- Team leaders: Feng CHU & Jean-Christophe JANODET
Algorithmics and operations research
Research in algorithmics and operations research within the team focuses on the design of algorithms with guaranteed performance (approximation ratio, execution time) in the areas of optimization (mono or multi-criteria), algorithmic game theory and operations research.
From a fundamental point of view, we study models that measure and explain the performance of algorithms from a theoretical standpoint going beyond the analysis of the worst case. A representative example is the resource augmentation model used for the analysis of online algorithms. We also want to develop unified methods based on duality in mathematical programming for classes of problems in online algorithm theory and algorithmic game theory.
From an algorithmic point of view, our prefered problems are graph-related and scheduling problems (possibly multi-periodic), especially those for which some energy minimization is required. Other works pertain to alternative models of computation based on tessellations, the aim being to understand the mechanisms used by nature to assemble complex shapes (crystals and quasicrystals) or to design artificial tiles (DNA tiles) able to perform computations.
In the theme of operations research, we are interested in major issues from the social and economic sectors in the transport, production, and agri-food sectors. These include the design of intelligent transport networks with lane reservation mechanisms, consideration of energy consumption in the manufacturing industry using batch scheduling, and design and optimization of the supply chain in the agri-food sector. The scientific difficulties in solving these problems are numerous: the systems to be studied are diversified, very complex, and large; the problems are often interdisciplinary and multi-criteria; the systems also exhibit aspects of uncertainty.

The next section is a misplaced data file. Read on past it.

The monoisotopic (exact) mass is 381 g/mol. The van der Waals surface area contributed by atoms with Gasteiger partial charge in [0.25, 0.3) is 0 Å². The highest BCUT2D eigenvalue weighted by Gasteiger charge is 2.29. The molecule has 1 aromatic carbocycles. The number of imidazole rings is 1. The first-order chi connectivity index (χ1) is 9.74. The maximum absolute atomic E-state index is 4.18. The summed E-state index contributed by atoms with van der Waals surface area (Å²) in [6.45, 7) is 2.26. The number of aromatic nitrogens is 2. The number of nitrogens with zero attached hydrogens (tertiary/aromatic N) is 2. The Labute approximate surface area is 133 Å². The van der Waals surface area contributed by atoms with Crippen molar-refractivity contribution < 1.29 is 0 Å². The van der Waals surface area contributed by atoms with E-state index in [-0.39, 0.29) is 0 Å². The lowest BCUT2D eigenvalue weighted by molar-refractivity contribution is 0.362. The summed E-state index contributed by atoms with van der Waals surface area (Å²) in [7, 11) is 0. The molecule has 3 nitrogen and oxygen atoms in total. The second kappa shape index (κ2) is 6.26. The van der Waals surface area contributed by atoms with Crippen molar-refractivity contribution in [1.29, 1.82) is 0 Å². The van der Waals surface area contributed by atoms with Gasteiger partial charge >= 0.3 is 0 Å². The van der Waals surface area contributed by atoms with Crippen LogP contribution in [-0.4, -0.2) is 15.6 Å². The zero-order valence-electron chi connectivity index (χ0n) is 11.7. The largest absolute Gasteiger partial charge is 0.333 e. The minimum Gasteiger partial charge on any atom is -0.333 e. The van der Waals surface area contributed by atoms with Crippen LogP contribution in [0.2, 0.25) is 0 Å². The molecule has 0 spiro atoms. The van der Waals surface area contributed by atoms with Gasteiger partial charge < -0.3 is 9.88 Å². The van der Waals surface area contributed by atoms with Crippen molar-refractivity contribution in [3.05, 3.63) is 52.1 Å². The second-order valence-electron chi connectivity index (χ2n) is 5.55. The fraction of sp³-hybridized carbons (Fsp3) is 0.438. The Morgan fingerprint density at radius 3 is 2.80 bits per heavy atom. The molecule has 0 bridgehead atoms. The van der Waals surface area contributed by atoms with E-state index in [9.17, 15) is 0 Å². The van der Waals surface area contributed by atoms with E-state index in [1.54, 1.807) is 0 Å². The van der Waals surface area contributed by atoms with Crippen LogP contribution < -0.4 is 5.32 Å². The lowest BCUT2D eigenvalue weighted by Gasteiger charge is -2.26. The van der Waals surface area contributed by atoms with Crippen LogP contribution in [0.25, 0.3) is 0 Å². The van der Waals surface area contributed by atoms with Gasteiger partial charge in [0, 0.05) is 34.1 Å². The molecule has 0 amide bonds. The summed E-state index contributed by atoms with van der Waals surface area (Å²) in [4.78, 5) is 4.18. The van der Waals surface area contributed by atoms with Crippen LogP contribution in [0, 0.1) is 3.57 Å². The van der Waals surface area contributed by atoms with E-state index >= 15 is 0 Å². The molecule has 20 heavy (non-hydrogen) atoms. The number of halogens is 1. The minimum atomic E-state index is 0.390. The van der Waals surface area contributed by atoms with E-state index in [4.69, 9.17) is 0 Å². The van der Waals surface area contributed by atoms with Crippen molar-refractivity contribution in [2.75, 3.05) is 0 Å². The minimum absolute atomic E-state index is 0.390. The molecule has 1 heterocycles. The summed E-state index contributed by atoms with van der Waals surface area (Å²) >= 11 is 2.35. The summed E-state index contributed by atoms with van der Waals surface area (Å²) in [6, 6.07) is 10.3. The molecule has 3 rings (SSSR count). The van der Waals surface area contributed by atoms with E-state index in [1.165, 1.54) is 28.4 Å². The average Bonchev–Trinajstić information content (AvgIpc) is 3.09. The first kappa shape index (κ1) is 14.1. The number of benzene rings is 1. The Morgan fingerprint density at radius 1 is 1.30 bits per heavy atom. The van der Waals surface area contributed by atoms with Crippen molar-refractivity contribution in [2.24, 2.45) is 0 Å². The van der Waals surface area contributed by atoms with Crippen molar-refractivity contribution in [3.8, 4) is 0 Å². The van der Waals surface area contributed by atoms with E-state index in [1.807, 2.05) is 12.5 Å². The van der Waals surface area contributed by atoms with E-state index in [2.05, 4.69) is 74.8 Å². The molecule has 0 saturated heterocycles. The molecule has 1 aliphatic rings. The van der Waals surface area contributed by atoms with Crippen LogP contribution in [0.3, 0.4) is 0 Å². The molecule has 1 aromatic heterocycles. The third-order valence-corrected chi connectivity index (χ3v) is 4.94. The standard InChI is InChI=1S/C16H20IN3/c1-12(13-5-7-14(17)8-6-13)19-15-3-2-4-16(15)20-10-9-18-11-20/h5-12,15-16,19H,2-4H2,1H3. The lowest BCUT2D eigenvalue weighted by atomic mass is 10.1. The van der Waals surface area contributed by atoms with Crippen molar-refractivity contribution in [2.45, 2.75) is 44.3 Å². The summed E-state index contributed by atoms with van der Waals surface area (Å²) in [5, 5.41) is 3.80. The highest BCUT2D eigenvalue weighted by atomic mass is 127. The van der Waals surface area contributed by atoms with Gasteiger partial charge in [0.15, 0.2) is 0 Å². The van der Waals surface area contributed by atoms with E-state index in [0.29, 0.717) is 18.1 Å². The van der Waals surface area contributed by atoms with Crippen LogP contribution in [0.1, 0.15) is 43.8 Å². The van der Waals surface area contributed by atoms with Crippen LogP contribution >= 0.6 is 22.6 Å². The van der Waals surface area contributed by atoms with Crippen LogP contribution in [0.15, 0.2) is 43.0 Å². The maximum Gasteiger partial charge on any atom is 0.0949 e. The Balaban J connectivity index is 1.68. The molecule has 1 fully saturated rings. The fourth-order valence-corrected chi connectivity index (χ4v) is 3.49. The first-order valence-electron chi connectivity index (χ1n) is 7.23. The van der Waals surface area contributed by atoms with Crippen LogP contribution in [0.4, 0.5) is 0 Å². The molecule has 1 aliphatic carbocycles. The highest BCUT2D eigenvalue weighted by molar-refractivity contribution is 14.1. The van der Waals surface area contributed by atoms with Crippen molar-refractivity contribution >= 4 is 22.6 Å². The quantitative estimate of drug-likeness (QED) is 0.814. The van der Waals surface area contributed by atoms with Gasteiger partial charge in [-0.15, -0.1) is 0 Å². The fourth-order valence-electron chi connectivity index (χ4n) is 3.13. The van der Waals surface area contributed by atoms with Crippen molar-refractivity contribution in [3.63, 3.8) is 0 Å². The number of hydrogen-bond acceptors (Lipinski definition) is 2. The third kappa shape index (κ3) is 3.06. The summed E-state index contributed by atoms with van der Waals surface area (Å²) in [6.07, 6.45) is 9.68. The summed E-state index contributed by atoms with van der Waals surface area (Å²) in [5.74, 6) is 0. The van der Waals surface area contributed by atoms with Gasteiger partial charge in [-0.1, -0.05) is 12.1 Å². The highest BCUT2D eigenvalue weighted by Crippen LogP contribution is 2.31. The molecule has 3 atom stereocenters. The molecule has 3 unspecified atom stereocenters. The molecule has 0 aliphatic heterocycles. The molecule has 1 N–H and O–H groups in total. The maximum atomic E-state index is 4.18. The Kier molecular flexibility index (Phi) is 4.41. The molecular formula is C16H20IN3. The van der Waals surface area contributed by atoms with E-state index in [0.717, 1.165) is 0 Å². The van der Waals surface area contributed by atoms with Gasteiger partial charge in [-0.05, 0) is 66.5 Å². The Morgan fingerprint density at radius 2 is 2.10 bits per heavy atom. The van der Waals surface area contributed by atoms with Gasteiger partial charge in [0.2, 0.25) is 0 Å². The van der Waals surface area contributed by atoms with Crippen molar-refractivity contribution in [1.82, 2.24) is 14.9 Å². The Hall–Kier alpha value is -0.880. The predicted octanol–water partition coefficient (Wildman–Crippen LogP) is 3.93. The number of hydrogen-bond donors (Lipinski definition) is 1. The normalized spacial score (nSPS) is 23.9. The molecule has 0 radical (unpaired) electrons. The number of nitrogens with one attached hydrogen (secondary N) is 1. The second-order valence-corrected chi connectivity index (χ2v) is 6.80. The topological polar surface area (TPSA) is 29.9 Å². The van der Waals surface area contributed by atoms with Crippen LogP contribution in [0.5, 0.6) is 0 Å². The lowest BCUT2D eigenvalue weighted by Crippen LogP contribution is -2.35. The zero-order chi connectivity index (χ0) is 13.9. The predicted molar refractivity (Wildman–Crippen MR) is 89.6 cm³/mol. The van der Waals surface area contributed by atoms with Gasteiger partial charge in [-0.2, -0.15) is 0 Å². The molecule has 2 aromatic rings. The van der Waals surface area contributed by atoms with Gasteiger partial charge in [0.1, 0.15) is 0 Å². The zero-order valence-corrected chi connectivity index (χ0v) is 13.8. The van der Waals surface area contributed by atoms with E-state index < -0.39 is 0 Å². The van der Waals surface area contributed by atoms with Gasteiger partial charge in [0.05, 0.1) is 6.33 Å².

Our work in bioinformatics is mostly related to the development of methods and computer tools for the prediction and analysis of non-coding RNAs (ncRNA). In recent years, ncRNAs have attracted great interest from the scientific community (in biology, bioinformatics and biomedical research), particularly because of their roles in many diseases.
Two major topics are addressed in relation to RNAs: (i) the prediction of RNA structures and their interactions with proteins or other RNAs, mainly using combinatorial optimization methods, and (ii) the identification of ncRNA in genomic sequences, in particular using machine learning.
For the first subject, multi-criteria combinatorial optimization methods based on mathematical programming are developed, as well as methods based on graph theory. The objective of our work is essentially to be able, on the one hand, to combine several models and criteria for the prediction of RNA structures and complexes and, on the other hand, to generate sub-optimal solutions to get closer to the actual structures.